Giorgio Polvara's Blog

Five Things You (Probably) Didn't Know About Testing Library

An open hand showing the five fingers
Photo by Nadine Shaabana

I've just sold myself to the gods of click-baiting by making an "x things you didn't know about y" post. But hey, at least there no subtitle that says "number three will blow your mind!"

Jokes aside the items in this list are concepts that I usually see beginners struggling with. At the same time, learning these concepts will vastyly improve your testing game. I know it did with mine.

1. Everything is a DOM node

This is usually the first misconception that beginners have when they start approaching Testing Library. It is especially true for those developers like me that came from Enzyme.

Many think that getByText and other helper methods return some special wrapper around the React component. People even ask how to implement a getByReactComponent helper.

When you work with Testing Library you are dealing with DOM nodes. This is made clear by the first Guiding Principle:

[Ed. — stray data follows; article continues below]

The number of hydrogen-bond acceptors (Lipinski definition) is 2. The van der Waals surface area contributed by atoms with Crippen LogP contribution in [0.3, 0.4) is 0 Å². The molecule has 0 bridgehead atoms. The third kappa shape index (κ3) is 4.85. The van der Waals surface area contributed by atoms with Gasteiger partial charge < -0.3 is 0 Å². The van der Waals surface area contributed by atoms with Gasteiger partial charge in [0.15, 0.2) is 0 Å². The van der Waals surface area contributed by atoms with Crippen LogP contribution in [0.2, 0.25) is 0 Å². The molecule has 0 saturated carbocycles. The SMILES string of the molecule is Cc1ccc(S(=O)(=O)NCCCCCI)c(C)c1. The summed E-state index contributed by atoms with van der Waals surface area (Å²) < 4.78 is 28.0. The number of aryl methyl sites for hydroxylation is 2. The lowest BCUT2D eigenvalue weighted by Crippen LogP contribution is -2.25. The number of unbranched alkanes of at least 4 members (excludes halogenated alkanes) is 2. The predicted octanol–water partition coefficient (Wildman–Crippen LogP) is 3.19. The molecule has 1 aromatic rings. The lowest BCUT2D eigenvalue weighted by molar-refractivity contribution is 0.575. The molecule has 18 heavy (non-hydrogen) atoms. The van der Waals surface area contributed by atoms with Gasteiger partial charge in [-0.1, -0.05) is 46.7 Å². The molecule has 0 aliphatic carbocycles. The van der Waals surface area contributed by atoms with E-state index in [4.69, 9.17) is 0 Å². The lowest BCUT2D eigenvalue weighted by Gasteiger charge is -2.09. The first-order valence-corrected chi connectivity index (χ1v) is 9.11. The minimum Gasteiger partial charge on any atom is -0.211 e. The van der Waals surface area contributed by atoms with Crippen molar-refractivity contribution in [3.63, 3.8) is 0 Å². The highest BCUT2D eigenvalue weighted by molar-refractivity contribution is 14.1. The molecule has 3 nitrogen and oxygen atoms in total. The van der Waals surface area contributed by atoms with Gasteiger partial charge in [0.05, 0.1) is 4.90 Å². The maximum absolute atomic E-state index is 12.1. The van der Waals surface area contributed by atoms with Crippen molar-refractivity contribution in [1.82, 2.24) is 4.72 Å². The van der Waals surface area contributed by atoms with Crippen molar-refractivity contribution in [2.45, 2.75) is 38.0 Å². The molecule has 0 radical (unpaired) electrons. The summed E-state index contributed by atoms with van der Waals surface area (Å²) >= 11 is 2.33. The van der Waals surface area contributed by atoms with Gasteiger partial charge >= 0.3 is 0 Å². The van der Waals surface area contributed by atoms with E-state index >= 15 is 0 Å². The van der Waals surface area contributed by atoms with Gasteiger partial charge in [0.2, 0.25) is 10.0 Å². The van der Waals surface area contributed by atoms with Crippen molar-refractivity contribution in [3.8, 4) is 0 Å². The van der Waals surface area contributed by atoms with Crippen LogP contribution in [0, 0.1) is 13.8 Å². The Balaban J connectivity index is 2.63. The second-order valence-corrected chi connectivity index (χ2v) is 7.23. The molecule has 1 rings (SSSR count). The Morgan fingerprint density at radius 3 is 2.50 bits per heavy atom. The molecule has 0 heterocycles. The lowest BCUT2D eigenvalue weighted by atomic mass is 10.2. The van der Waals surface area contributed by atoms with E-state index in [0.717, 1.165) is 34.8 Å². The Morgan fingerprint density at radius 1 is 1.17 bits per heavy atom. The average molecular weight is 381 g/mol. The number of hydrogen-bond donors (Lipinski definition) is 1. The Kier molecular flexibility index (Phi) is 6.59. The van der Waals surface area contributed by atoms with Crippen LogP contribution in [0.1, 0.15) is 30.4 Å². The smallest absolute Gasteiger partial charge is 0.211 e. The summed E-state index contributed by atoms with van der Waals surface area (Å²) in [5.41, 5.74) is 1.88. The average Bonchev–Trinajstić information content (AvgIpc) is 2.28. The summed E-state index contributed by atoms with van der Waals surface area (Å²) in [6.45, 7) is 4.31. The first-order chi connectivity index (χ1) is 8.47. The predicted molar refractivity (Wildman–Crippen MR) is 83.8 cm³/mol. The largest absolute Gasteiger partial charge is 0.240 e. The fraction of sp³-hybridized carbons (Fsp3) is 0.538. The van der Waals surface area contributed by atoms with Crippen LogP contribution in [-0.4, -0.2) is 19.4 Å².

If it relates to rendering components, then it should deal with DOM nodes rather than component instances, and it should not encourage dealing with component instances.

If you want to check for yourself, it's as simple as this:

import React from "react";
import { render } from "@testing-library/react";

test("everything is a node", () => {
  const Foo = () => <div>Hello</div>;
  const { getByText } = render(<Foo />);

Once you realize that you're dealing with DOM nodes you can start taking advantage of all the DOM APIs like querySelector or closest:

import React from "react";
import { render } from "@testing-library/react";

test("the button has type of reset", () => {
  const ResetButton = () => (
    <button type="reset">
  const { getByText } = render(<ResetButton />);
  const node = getByText("Reset");

  // This won't work because `node` is the `<div>`
  // expect(node).toHaveProperty("type", "reset");

  expect(node.closest("button")).toHaveProperty("type", "reset");

2. debug's optional parameter

Since we now know that we're dealing with a DOM structure, it would be helpful to be able to "see" it. This is what debug is meant for:

const { debug } = render(<MyComponent />);